Breathing can become more strenuous. Remembering things can become a long and drawn-out process. Ultimately, we may feel isolated from the rest of the world as though we were in a total vacuum with no sound. If there is fluid built up in the lungs, then that congestion will cause a sound known as the death rattle. Any or all of these things may precede death.

Overall, Jones has produced a fascinating read. Much is left to the imagination. Philosophers, mathematicians, theologians, practitioners in the natural sciences and readers from literally every walk of life will appreciate the contents of this work. Lengthy debates can be held on the concepts contained . The presentation is easy to read and understand for a general readership.

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About Dr Joseph S Maresca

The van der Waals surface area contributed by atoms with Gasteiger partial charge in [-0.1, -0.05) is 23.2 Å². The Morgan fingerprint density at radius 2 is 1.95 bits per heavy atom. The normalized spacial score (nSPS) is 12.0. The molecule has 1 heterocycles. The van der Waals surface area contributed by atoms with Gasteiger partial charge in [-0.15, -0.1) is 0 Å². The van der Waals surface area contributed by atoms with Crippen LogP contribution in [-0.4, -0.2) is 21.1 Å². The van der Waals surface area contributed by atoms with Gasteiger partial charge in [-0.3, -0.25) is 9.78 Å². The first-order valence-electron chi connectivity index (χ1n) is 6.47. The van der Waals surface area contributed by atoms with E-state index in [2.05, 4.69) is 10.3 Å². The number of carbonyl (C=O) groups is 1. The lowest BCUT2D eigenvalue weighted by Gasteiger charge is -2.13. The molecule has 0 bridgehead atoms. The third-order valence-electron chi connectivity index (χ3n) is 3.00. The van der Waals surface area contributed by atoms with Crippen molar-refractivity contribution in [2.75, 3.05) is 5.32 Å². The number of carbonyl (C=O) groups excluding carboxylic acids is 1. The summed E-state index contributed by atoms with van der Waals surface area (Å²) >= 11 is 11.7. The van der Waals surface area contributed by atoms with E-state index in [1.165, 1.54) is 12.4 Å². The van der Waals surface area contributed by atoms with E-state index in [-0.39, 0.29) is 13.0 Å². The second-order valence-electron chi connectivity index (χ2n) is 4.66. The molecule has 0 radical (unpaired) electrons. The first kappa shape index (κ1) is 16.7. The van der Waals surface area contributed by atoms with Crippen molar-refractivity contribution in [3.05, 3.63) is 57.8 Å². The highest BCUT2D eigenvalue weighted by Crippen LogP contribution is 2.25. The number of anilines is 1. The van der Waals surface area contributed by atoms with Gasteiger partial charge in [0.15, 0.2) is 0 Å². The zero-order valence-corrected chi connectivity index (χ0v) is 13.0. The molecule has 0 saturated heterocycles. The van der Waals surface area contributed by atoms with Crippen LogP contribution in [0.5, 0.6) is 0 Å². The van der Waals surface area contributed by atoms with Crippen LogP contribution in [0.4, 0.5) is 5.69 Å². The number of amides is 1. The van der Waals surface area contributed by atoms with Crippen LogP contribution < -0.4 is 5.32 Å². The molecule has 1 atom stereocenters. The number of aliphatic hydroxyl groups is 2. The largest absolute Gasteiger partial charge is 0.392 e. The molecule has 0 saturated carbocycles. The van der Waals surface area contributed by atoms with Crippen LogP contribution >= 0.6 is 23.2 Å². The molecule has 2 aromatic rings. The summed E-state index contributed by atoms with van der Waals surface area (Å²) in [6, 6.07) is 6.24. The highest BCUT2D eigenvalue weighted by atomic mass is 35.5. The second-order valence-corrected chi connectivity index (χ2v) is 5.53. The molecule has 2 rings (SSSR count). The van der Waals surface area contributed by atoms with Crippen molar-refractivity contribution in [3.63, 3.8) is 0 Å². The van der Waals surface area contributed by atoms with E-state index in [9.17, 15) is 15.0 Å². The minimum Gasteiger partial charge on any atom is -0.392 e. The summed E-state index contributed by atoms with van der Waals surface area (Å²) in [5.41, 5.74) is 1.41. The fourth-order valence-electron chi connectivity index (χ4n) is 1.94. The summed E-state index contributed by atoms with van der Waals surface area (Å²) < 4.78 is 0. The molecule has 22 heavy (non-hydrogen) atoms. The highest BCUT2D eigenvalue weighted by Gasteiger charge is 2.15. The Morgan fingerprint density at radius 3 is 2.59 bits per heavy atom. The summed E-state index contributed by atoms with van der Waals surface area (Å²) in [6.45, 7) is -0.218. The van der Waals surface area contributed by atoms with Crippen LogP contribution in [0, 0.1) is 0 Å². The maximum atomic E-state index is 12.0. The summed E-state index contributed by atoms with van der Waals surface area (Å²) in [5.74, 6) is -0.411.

I've taught approx. 34 sections of collegiate courses including computer applications, college algebra, collegiate statistics, law, accounting, finance and economics. The experience includes service as a Board Director on the CPA Journal and Editor of the CPA Candidates Inc. Newsletter. In college, I worked as a statistics lab assistant. Manhattan College awarded a BS in an allied area of operations research. The program included courses in calculus, ordinary differential equations, probability, statistical inference, linear algebra , the more advanced operations research, price analysis and econometrics. Membership in the Delta Mu Delta National Honor Society was granted together with the degree. My experience includes both private account and industry. In addition, I've worked extensively in the Examinations Division of the AICPA from time to time. Recently, I passed the Engineering in Training Exam which consisted of 9 hours of examination in chemistry, physics, calculus, differential equations, linear algebra, probability/ statistics, fluids, electronics, materials science/structure of matter, mechanics, statics, thermodynamics, computer science, dynamics and a host of minor subject areas like engineering economics. A very small percentage of engineers actually take and pass the EIT exam. The number has hovered at circa 5%. Several decades ago, I passed the CPA examination and obtained another license in Computer Information Systems Auditing. A CISA must have knowledge in the areas of data center review, systems applications, the operating system of the computer, disaster recovery, contingency planning, developmental systems, the standards which govern facility reviews and a host of other areas. An MBA in Accounting with an Advanced Professional Certificate in Computer Applications/ Information Systems , an Advanced Professional Certificate in Finance and an Advanced Professional Certificate in Organizational Design were earned at New York University-Graduate School of Business (Stern ). In December of 2005, an earned PhD in Accounting was granted by the Ross College. The program entrance requires a previous Masters Degree for admittance together with a host of other criteria. The REGISTRAR of Ross College contact is: Tel . US 202-318-4454 FAX [records for Dr. Joseph S. Maresca Box 646 Bronxville NY 10708-3602] The clinical experience included the teaching of approximately 34 sections of college accounting, economics, statistics, college algebra, law, thesis project coursework and the professional grading of approx. 50,000 CPA examination essays with the American Institute of Certified Public Accountants. Additionally, membership is held in the Sigma Beta Delta International Honor Society chartered in 1994. Significant writings include over 10 copyrights in the name of the author (Joseph S. Maresca) and a patent in the earthquake sciences.